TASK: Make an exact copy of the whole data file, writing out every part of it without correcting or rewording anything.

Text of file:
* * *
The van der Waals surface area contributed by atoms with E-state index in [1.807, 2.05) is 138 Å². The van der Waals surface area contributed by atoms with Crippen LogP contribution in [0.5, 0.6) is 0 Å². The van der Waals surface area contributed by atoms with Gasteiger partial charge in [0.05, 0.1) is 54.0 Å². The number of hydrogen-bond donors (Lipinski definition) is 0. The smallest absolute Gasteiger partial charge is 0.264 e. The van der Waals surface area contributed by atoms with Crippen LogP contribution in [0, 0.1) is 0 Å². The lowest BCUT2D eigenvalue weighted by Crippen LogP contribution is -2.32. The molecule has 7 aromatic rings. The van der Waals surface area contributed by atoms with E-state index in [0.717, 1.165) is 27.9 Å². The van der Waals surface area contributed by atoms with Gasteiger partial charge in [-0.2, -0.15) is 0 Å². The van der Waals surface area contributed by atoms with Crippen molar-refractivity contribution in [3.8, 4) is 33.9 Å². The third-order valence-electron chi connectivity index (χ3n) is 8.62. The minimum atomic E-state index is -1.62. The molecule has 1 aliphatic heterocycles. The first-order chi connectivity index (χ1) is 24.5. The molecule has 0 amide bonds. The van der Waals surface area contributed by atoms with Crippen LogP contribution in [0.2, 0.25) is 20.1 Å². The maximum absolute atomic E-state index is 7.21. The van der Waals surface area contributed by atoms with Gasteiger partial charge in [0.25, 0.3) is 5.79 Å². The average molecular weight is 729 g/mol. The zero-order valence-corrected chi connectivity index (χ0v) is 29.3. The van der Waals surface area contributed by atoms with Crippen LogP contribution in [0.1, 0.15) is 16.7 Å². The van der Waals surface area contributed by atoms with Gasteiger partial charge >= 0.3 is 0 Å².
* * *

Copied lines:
The van der Waals surface area contributed by atoms with E-state index in [1.807, 2.05) is 138 Å². The van der Waals surface area contributed by atoms with Crippen LogP contribution in [0.5, 0.6) is 0 Å². The van der Waals surface area contributed by atoms with Gasteiger partial charge in [0.05, 0.1) is 54.0 Å². The number of hydrogen-bond donors (Lipinski definition) is 0. The smallest absolute Gasteiger partial charge is 0.264 e. The van der Waals surface area contributed by atoms with Crippen LogP contribution in [0, 0.1) is 0 Å². The lowest BCUT2D eigenvalue weighted by Crippen LogP contribution is -2.32. The molecule has 7 aromatic rings. The van der Waals surface area contributed by atoms with E-state index in [0.717, 1.165) is 27.9 Å². The van der Waals surface area contributed by atoms with Gasteiger partial charge in [-0.2, -0.15) is 0 Å². The van der Waals surface area contributed by atoms with Crippen molar-refractivity contribution in [3.8, 4) is 33.9 Å². The third-order valence-electron chi connectivity index (χ3n) is 8.62. The minimum atomic E-state index is -1.62. The molecule has 1 aliphatic heterocycles. The first-order chi connectivity index (χ1) is 24.5. The molecule has 0 amide bonds. The van der Waals surface area contributed by atoms with Crippen LogP contribution in [0.2, 0.25) is 20.1 Å². The maximum absolute atomic E-state index is 7.21. The van der Waals surface area contributed by atoms with Gasteiger partial charge in [0.25, 0.3) is 5.79 Å². The average molecular weight is 729 g/mol. The zero-order valence-corrected chi connectivity index (χ0v) is 29.3. The van der Waals surface area contributed by atoms with Crippen LogP contribution in [0.1, 0.15) is 16.7 Å². The van der Waals surface area contributed by atoms with Gasteiger partial charge >= 0.3 is 0 Å².